Credit Suisse is the latest bank - out of many this year - coming out and considering a large cut to its bonus pool. The bank, which has been under intense criticism amidst ongoing questions about its liquidity, and has been spending its money suing its critics, is considering a 50% cut to its bonus pool, Bloomberg reported Wednesday morning.
Credit Suisse joins a number of Wall Street banks who laid off employees, cut bonuses or both after a torrid 2022. Goldman Sachs, for example, is set to lay off up to 4,000 employees, we noted last month. The bank was also "considering shrinking the bonus pool for its more than 3,000 investment bankers by at least 40 per cent this year".
Also in mid-December, we wrote that Ernst and Young would be cutting its bonuses entirely. The company held an "all hands" meeting two weeks ago where it delivered the news to its employees. The company is in the midst of splitting its audit business from a tax and advisory business heading into 2023. Morgan Stanley's Asia banker bonuses were also at risk by as much as 50%, we wrote days before that. In December, we also noted that Jefferies was considering slashing bonuses.
Meanwhile, as Credit Suisse tries to stave off swirling questions about its solvency, we noted last month that the bank filed a criminal complaint against a financial blog in Zurich, escalating a legal attack the bank has been putting in place over reader comments that were appended to a series of stories the blog ran about the bank earlier this year. Bloomberg reported that the complaint follows a 265 page civil lawsuit that was filed over the comments, which the bank said "were harshly critical of it and some of its executives", including the bank's new CEO Ulrich Koerner.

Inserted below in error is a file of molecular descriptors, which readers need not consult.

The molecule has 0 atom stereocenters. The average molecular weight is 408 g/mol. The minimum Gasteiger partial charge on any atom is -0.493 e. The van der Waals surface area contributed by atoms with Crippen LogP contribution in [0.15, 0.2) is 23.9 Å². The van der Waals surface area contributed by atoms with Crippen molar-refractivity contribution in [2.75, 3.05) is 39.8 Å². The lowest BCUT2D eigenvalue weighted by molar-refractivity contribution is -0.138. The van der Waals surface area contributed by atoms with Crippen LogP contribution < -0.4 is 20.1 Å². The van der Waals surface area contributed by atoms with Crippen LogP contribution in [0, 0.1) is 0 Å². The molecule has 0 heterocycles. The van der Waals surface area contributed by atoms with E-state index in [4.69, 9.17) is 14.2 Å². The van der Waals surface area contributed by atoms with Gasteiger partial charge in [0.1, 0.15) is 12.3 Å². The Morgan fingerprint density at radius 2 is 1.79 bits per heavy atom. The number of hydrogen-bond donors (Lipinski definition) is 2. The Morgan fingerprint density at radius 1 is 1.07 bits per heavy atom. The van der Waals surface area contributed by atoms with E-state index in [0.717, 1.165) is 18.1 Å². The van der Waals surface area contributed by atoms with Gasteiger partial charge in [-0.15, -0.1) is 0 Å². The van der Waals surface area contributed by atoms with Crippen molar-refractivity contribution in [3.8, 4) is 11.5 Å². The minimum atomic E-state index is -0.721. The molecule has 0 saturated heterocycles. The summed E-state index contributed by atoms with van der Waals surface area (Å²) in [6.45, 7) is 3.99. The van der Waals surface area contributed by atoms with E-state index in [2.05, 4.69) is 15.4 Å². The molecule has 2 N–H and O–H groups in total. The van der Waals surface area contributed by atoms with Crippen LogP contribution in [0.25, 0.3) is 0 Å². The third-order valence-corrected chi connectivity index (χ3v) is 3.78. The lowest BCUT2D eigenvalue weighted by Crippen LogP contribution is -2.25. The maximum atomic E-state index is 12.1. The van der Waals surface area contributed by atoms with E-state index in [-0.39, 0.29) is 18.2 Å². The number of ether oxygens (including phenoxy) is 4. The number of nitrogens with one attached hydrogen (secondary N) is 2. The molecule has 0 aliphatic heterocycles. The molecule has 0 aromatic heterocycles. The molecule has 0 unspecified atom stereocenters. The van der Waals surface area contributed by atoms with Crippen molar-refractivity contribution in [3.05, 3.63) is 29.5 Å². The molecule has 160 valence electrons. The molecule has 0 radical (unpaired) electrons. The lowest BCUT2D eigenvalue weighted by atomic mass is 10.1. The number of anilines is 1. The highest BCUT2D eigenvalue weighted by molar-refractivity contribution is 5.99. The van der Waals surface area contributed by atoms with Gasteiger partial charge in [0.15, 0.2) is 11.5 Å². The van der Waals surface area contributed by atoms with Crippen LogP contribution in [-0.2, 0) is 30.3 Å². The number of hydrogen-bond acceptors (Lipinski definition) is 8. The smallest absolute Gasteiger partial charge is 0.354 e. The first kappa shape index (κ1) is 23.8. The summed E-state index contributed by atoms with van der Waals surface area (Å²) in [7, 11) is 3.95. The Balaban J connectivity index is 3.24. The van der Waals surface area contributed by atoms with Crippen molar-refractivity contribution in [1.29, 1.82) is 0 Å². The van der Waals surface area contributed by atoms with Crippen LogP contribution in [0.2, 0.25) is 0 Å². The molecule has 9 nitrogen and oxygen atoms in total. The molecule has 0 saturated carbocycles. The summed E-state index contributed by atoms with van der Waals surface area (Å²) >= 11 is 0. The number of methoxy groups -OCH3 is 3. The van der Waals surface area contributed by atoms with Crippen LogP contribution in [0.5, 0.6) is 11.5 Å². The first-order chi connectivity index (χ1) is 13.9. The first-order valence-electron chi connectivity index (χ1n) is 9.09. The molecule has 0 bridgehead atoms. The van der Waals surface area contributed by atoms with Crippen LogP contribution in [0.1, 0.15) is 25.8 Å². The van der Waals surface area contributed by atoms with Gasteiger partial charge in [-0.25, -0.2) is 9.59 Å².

The civil claim against the publisher was for 300,000 Swiss francs ($322,000) and demanded the retraction of comments on the blogs. The bank has argued that the blog, Inside Paradeplatz, should have exercised more discretion in picking what comments it allowed to publish.
Filing a criminal claim now escalates the situation, as a conviction of defamation could result in a fine or up to three years in prison. Credit Suisse would not comment on the complaint and simply told Bloomberg it had “decided to proceed with a legal review of the legality of reader comments and texts. We are taking this step to protect our employees, who are regularly the subject of abusive and disparaging comments on the blog.”
The bank continues to trade near its 52 week lows after experiencing an $88 billion bank run back in November 2022. Recall, we reported just yesterday that the Swiss National Bank experienced a staggering $143 billion loss in 2022, meaning the rocky road could wind its way through 2023 in the absence of new Fed liquidity...